As with Chrismation, oil is also used in this Sacrament as a sign of God’s presence, strength, and forgiveness. After the reading of seven Epistle lessons, seven Gospel lessons and the offering of seven prayers, which are all devoted to healing, the priest anoints the body with the Holy Oil. Orthodoxy does not view this Sacrament as available only to those who are near death. It is offered to all who are sick in body, mind, or spirit.

Christ came to the world to “bear our infirmities.” One of the signs of His divine Messiahship was to heal the sick. The power of healing remains in the Church since Christ himself remains in the Church through the Holy Spirit.

The Sacrament of the Unction of the sick is the Church’s specific prayer for healing. If the faith of the believers is strong enough, and if it is the will of God, there is every reason to believe that the Lord can heal those who are diseased.

The biblical basis for the Sacrament is found in James 5:14-16:

Is any among you sick, let him call for the presbyters of the church, and let them pray over him, anointing him with oil in the name of the Lord; and the prayer of faith will save the sick man, and the Lord will raise him up; and if he has committed sins, he will be forgiven. Therefore, confess your sins to one another and pray for one another, that you may be healed.

In ancient Christian literature one may find indirect testimonies of the Mystery of Unction in Saint Irenaeus of Lyons and in Origen. Later there are clear testimonies of it in Saints Basil the Great and John Chrysostom, who have left prayers for the healing of the infirm which entered later into the rite of Unction; and likewise in Saint Cyril of Alexandria. In the fifth century, Pope Innocent I answered a series of questions concerning the Mystery of Unction, indicating in his answers that a) it should be performed “upon believers who are sick”; b) it may be performed also by a bishop, since one should not see in the words of the Apostle, let him call for the presbyters, any prohibition for a bishop to participate in the sacred action; c) this anointment may not be performed “on those undergoing ecclesiastical penance,’ because it is a “Mystery,’ and to those who are forbidden the other Mysteries, how can one allow only one?

The express purpose of the Sacrament of Holy Unction is healing and forgiveness. Since it is not always the will of God that there should be physical healing, the prayer of Christ that God’s will be done always remains as the proper context of the Sacrament. In addition, it is the clear intention of the Sacrament that through the anointing of the sick body the sufferings of the person should be sanctified and united to the sufferings of Christ. In this way, the wounds of the flesh are consecrated, and strength is given that the suffering of the diseased person may not be unto the death of his soul, but for eternal salvation in the resurrection and life of the Kingdom of God.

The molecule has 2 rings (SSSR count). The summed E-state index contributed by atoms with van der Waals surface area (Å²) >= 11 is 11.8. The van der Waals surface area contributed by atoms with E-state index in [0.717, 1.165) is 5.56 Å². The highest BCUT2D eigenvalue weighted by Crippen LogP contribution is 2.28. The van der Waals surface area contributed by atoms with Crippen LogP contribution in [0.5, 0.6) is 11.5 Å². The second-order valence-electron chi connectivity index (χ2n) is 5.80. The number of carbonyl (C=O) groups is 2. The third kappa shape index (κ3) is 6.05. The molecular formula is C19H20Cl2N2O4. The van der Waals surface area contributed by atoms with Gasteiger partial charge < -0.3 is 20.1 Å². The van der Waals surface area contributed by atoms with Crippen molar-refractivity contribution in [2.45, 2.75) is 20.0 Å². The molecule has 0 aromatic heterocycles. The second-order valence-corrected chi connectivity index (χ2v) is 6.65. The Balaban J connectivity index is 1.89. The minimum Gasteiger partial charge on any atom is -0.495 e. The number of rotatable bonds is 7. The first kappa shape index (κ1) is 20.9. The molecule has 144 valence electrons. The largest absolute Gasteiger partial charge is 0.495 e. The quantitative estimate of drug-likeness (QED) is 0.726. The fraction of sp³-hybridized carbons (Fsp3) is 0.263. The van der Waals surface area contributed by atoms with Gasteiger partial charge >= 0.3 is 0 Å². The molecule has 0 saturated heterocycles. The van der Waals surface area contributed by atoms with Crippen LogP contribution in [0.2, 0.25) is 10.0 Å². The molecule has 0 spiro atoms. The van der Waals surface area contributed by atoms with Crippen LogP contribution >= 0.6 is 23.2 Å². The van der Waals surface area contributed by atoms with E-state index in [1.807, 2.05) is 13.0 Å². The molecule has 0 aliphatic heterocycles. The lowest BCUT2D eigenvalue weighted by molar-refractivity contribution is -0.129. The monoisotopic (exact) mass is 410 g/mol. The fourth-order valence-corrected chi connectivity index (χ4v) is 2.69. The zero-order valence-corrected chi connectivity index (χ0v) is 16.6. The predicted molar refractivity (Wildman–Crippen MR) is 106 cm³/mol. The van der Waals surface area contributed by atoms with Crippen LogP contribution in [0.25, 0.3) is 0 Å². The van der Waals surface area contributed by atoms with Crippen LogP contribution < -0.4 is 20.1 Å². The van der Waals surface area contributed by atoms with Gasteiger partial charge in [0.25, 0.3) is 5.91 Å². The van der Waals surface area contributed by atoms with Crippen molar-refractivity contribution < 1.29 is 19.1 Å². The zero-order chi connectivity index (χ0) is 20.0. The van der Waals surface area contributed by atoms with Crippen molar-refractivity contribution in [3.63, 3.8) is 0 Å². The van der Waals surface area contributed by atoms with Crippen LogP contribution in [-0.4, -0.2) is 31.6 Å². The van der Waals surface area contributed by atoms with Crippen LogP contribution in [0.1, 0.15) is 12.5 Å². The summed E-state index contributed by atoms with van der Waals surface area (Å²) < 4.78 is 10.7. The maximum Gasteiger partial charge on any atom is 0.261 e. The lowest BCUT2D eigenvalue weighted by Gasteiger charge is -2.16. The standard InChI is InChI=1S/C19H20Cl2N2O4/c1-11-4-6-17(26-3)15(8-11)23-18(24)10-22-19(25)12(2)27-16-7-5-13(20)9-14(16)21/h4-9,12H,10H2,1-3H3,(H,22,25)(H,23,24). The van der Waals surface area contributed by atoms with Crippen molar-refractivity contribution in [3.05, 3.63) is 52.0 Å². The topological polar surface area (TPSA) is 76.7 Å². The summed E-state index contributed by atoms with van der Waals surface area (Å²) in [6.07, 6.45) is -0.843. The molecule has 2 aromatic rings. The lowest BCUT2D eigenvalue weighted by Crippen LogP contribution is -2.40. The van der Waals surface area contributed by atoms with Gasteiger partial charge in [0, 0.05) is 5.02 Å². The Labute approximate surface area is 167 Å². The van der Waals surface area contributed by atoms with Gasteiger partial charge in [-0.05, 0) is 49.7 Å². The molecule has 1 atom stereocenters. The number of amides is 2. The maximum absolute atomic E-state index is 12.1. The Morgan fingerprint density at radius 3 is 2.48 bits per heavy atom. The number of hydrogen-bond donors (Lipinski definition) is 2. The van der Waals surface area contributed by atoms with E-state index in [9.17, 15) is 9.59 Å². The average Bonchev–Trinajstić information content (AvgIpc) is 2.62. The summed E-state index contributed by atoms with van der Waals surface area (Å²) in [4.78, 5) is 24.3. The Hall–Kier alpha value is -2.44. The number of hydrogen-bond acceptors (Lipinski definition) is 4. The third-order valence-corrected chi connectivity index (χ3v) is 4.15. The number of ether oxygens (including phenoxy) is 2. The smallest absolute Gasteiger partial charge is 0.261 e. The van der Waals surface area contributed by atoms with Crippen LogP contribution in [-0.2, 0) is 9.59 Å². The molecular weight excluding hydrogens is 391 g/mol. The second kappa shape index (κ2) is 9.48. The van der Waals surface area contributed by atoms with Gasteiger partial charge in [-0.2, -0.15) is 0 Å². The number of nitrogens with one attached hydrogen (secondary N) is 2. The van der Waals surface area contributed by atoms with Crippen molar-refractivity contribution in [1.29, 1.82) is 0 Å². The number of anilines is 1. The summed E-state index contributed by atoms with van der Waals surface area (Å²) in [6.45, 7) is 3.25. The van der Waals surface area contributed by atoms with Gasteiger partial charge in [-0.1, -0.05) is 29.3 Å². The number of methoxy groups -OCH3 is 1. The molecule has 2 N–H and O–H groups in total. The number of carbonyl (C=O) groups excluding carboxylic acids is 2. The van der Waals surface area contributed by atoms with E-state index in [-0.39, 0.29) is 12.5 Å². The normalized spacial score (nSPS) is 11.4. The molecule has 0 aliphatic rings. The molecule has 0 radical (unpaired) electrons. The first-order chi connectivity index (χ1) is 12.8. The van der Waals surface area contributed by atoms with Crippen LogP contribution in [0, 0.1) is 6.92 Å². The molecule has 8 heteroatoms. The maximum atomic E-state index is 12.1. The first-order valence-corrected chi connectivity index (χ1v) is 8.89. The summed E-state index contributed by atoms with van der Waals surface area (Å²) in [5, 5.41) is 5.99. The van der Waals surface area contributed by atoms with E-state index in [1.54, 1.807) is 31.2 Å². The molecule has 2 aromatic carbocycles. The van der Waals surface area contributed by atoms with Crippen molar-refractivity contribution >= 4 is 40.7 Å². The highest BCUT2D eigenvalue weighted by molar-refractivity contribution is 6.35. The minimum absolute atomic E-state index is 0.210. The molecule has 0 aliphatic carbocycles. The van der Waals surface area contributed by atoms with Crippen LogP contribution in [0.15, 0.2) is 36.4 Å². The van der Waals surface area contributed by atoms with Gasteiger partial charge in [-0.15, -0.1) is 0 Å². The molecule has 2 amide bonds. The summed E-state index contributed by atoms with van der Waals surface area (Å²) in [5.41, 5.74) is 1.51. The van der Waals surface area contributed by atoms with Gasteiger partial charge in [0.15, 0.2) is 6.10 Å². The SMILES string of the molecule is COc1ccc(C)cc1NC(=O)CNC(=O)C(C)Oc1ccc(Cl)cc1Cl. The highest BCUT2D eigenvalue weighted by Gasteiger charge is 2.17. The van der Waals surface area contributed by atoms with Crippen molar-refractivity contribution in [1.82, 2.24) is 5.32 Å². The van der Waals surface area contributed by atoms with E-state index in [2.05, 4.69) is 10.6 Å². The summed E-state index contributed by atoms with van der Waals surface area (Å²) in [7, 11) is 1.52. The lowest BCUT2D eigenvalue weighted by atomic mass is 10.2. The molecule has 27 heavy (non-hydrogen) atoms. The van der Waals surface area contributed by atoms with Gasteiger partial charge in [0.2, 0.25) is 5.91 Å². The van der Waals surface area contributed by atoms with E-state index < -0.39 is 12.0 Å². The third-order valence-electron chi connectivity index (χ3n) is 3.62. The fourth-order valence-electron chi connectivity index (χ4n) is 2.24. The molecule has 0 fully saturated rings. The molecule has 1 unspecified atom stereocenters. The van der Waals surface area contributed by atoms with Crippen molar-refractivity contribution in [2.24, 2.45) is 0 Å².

It is indeed the case that death inevitably comes. All must die, even those who in this life are given a reprieve through healing in order to have more time on the earth. Thus, the healing of the sick is not itself a final goal, but is merely “instrumental” in that it is given by God as a sign of his mercy and as a grace for the further opportunity of man to live for him and for others in the life of this world.

In the case where a person is obviously in the final moments of his earthly life, the Church has special prayers for the “separation of soul and body.” Thus, it is clear that the Sacrament of Holy Unction is for the sick-both the physically and mentally sick-and is not reserved for the moment of death. The Sacrament of Unction is not the “last rites” as is sometimes thought; the ritual of the anointing itself in no way indicates that it should be administered merely in “extreme” cases. Holy Unction is the Sacrament of the spiritual, physical, and mental healing of a sick person whatever the nature or the gravity of the illness may be.

Orthodox Christian Celebration of the Sacrament of Holy unction
Unction.2
The Sacrament itself calls for seven priests, seven readings from the Epistles and Gospels, seven prayers and seven anointings with oil specifically blessed during the service. Although it is not always possible to perform the sacrament in this way, the normal procedure is still to gather together as many priests and people as possible. The faithful come forward to be anointed with the Holy Unction “…for the healing of soul and body…” Photos courtesy of John Thomas and used with permission. Experience more of Holy Week in pictures through John Thomas’ book “Sacred Light: Following the Paschal Journey” At the end of the service the priest anoints the faithful as he makes the sign of the cross on the forehead and top and palms of the hands saying, “For the healing of soul and body.”

– See more at: http://lent.goarch.org/holy_wednesday/learn/#sthash.Ox7SygKY.dpuf